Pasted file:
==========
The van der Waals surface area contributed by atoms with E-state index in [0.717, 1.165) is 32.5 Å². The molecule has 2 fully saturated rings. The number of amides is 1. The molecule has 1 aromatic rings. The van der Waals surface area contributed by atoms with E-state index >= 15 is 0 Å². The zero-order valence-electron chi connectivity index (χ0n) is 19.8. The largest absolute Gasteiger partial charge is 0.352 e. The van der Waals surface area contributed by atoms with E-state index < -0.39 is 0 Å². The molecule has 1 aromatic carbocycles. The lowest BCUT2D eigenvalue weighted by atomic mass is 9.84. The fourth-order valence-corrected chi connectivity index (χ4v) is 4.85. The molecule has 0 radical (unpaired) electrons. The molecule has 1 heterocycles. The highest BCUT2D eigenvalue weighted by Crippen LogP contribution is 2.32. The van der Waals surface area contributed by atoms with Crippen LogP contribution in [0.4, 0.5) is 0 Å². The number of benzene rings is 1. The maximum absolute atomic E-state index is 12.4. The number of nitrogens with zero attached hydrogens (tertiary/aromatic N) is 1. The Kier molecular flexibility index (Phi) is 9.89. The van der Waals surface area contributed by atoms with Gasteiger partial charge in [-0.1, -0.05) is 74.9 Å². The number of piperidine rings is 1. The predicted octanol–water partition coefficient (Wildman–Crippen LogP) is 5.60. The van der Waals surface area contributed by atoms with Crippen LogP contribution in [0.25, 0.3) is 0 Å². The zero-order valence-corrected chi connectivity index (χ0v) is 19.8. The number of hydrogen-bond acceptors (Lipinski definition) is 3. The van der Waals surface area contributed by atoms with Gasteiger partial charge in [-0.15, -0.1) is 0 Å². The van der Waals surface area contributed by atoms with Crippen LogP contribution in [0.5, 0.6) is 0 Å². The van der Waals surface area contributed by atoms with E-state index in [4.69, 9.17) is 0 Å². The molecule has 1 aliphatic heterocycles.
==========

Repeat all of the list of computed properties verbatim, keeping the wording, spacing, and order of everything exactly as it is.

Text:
The van der Waals surface area contributed by atoms with E-state index in [0.717, 1.165) is 32.5 Å². The molecule has 2 fully saturated rings. The number of amides is 1. The molecule has 1 aromatic rings. The van der Waals surface area contributed by atoms with E-state index >= 15 is 0 Å². The zero-order valence-electron chi connectivity index (χ0n) is 19.8. The largest absolute Gasteiger partial charge is 0.352 e. The van der Waals surface area contributed by atoms with E-state index < -0.39 is 0 Å². The molecule has 1 aromatic carbocycles. The lowest BCUT2D eigenvalue weighted by atomic mass is 9.84. The fourth-order valence-corrected chi connectivity index (χ4v) is 4.85. The molecule has 0 radical (unpaired) electrons. The molecule has 1 heterocycles. The highest BCUT2D eigenvalue weighted by Crippen LogP contribution is 2.32. The van der Waals surface area contributed by atoms with Crippen LogP contribution in [0.4, 0.5) is 0 Å². The number of benzene rings is 1. The maximum absolute atomic E-state index is 12.4. The number of nitrogens with zero attached hydrogens (tertiary/aromatic N) is 1. The Kier molecular flexibility index (Phi) is 9.89. The van der Waals surface area contributed by atoms with Gasteiger partial charge in [-0.1, -0.05) is 74.9 Å². The number of piperidine rings is 1. The predicted octanol–water partition coefficient (Wildman–Crippen LogP) is 5.60. The van der Waals surface area contributed by atoms with Crippen LogP contribution in [0.25, 0.3) is 0 Å². The zero-order valence-corrected chi connectivity index (χ0v) is 19.8. The number of hydrogen-bond acceptors (Lipinski definition) is 3. The van der Waals surface area contributed by atoms with Gasteiger partial charge in [-0.15, -0.1) is 0 Å². The van der Waals surface area contributed by atoms with Crippen LogP contribution in [0.5, 0.6) is 0 Å². The van der Waals surface area contributed by atoms with E-state index in [4.69, 9.17) is 0 Å². The molecule has 1 aliphatic heterocycles.